Good things, small packages.

No, this is not self-referencing.

It’s not a secret that suburban living isn’t something in which I take an interest. I leave that to people eminently more qualified (and who like it a LOT more than me.)  People start talking about housing developments and McMansions and whatever and my eyes glaze over.  It’s like that bit in the Simpsons where you see into Homer’s head and there’s that little monkey toy playing the cymbals.

But me? I’m a city kid.  Born in Manhattan, and raised in the Bronx. Gimme concrete and glass and the smell of rain on asphalt.

One thing urban environments have in common (and by this I mean real ones- not places like Los Angeles which are a whole bunch of suburbs strung together.) are that they have a shortage of space.  People have to economize on room, because square footage is expensive. Fortunately for me, this restriction on room brings out one of my favorite qualities of design- economy, or tightness.   It brings out the pragmatist in designers and I am at the very head of the pragmatist line.

Yesterday, I got treated to three fantastic examples of this kind of thing in my rss reader.

From 2modern, there’s this:

trunk station

How. Cool. Is. This.  It’s a portable office. Hell, it’s a portable craft station.  Think about taking this with you to a show! You just open, set up a work environment, and you work from wherever you are.  As much as people might bitch about the $1900 price tag, this is actually pretty reasonable.  Think about students who are moving into an apartment with housemates.  Just close it up, lock it and walk away.  It’s portable, if you have to move.   It’s FANTASTIC.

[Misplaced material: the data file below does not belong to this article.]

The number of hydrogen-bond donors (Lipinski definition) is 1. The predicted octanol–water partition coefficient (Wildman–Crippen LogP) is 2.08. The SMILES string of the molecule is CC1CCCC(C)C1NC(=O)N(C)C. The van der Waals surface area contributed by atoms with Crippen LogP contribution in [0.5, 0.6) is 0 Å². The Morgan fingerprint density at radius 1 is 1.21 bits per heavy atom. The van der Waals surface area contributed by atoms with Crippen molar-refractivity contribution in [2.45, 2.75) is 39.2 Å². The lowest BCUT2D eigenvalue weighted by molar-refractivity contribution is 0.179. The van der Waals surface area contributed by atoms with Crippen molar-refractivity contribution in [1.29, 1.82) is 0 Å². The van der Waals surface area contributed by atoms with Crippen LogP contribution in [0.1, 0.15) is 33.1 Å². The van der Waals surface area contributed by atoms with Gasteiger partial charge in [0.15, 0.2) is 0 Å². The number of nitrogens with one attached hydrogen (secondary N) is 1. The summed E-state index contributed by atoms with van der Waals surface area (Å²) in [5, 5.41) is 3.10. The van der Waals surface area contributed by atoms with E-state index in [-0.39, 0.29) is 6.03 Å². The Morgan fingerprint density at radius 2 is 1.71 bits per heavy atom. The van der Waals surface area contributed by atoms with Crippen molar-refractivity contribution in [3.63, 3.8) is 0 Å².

Look! It even has the little hole in the tabletop for cables already cut out.  AWESOMESAUCE.

But wait! There’s more!


I know, I know. So what. It’s a box.  But what’s IN the box, boys and girls?


It’s a whole room. There’s a video that goes along with this, that shows you can set the thing up in seven minutes if you know what you’re doing.  How’s THAT for tight? and when you need to move? Just back it all up back in the box.  I’m not saying this is perfect for everyone, but if you’re short on space, or are only going to be somewhere temporarily, so far it seems you’ve got both a completely portable bedroom and an office set up right here, for less than the cost (by a lot) of furnishing a whole apartment, for sure.

What’s that? But you still need to eat?  Oh okay.  For that we move to momeld, who brings us this, courtesy of designer Fevzi Karaman:




 Think about what you could do with all three. How much living you could do in such a small space (granted, the bed is probably not great for more than a temporary situation, or as a guest bed/couch)  but you have most of an entire studio apartment here. Tight, multifunctional, pragmatic, clean design.

See? Good things. Small packages. Wow, this is great stuff.